The deadline to be counted in the 2020 Census has been moved up from the end of October to Sept. 30.
A month may not seem like much, particularly when the census started in March.
But with billions of dollars at stake for communities across the country, advocates for undercounted neighborhoods are pressing to make sure everyone is counted.
“The pool of money is divided up based on the population of people within a community,” said Jeannie Slaughter, project coordinator for the United We Count census campaign of the Interdenominational Health Ministry Coalition.
The coalition received a grant from the New York state Census Equity Fund to reach Black and Latinx communities. The United We Count project is holding five events in September to reach people in neighborhoods that had a response rate of less than 50% as of June 23.
As of Sept. 1, about 50% of Rochester residents had responded by mail, phone or internet. However, in some census tracts that cover some crescent ZIP codes, the response ranges between 26% and 35%.
Interdenominational Health Ministry Coalition events are scheduled in some of those neighborhoods:
- Noon to 4 p.m., Sept. 5, Miracle Valley Deliverance City, 290 North St.
- 10 a.m. to 2 p.m., Sept. 12, Youth for Christ, 1 Favor St.
- 11 a.m. to 3 p.m., Sept. 13, Casa de Hair Salon, 1505 N. Goodman St.
- 10 a.m. to 2 p.m., Sept. 19, Inner Faith Gospel Tabernacle, 593 Jay St.
- 12:30 to 2:30 p.m., Sept. 26, Keeler Apartments, 501 Seneca Manor Drive.
People also will be able to register to vote and get information about COVID-19, but the focus is on encouraging people to complete the census. Staff from the Census Bureau will be available to help.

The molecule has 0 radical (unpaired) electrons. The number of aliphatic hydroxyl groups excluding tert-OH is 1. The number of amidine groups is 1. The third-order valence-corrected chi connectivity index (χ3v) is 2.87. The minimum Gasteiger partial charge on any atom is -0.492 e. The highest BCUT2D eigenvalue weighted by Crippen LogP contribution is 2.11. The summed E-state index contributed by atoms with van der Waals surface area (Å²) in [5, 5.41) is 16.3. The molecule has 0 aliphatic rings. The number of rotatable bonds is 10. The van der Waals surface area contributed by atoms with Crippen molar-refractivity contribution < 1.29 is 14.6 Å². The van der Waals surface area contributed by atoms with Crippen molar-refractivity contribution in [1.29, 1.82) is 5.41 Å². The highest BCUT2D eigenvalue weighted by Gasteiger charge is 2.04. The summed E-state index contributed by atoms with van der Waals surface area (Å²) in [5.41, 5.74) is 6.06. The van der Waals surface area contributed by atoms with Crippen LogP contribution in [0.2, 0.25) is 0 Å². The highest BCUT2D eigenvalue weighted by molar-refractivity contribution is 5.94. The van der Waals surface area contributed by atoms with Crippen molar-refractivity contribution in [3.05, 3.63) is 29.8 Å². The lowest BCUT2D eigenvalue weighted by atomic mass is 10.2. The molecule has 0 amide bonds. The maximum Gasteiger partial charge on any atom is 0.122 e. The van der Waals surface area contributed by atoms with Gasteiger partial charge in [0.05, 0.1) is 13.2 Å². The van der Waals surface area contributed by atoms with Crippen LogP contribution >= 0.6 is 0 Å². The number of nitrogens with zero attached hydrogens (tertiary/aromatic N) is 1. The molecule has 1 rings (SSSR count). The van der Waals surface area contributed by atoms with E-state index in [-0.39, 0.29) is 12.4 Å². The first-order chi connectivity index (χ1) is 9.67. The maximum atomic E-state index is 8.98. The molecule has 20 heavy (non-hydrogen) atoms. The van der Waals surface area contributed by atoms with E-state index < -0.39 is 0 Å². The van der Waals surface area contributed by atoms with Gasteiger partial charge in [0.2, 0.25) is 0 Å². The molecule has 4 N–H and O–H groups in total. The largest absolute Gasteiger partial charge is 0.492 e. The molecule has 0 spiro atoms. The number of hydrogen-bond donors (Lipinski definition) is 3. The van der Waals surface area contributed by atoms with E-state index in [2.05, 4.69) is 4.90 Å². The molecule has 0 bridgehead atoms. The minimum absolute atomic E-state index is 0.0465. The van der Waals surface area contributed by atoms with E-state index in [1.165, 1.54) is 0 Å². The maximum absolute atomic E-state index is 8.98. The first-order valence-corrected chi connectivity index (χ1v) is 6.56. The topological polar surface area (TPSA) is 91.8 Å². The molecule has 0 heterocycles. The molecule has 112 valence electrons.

Slaughter went online when the census began, but she said some people lack a computer. Other barriers to completing the census are misinformation and not understanding the importance of having every person counted.
“When you start saying, there’s an impact to the money your schools get, there’s an impact to lunch programs, there’s an imapct to SNAP programs, there’s an impact to the amount of money money that comes in for housing. When you put it in those terms, the light bulb goes off and people are more inclined to say, ‘I understand, I need to complete the census.’ ”
The census does not track personal information, such as Social Security numbers. It also is not used by immigration officials. Still, she said some people mistrust the government.
Speaking from her personal perspective, she said that mistrust has become more pronounced.
“I don’t think that it’s helping that there’s such divisiveness in so many things going on in the government that’s spilling out into our communities, especially Black and Latino communities,” she said. “Data proves that Black people and people of color are more impacted by COVID and death rate is higher, even though there’s a smaller population. Then you see all the violence going on in Rochester and around the country, innocent lives being taken. Those make people skeptical and it makes people kind of get hopeless instead of being hopeful. They’re afraid and they’re distrustful of anything associated with the government. Not all people, but lot of people, especially people who are misinformed and don’t understand.”
For residents who don’t fill out their form or go online or phone in the information, census workers follow up at homes. They will repeatedly visit a home so they can record the number of adults and children at the residence so they can get as accurate a count as possible and ensure the community is properly represented when federal funds are disbursed.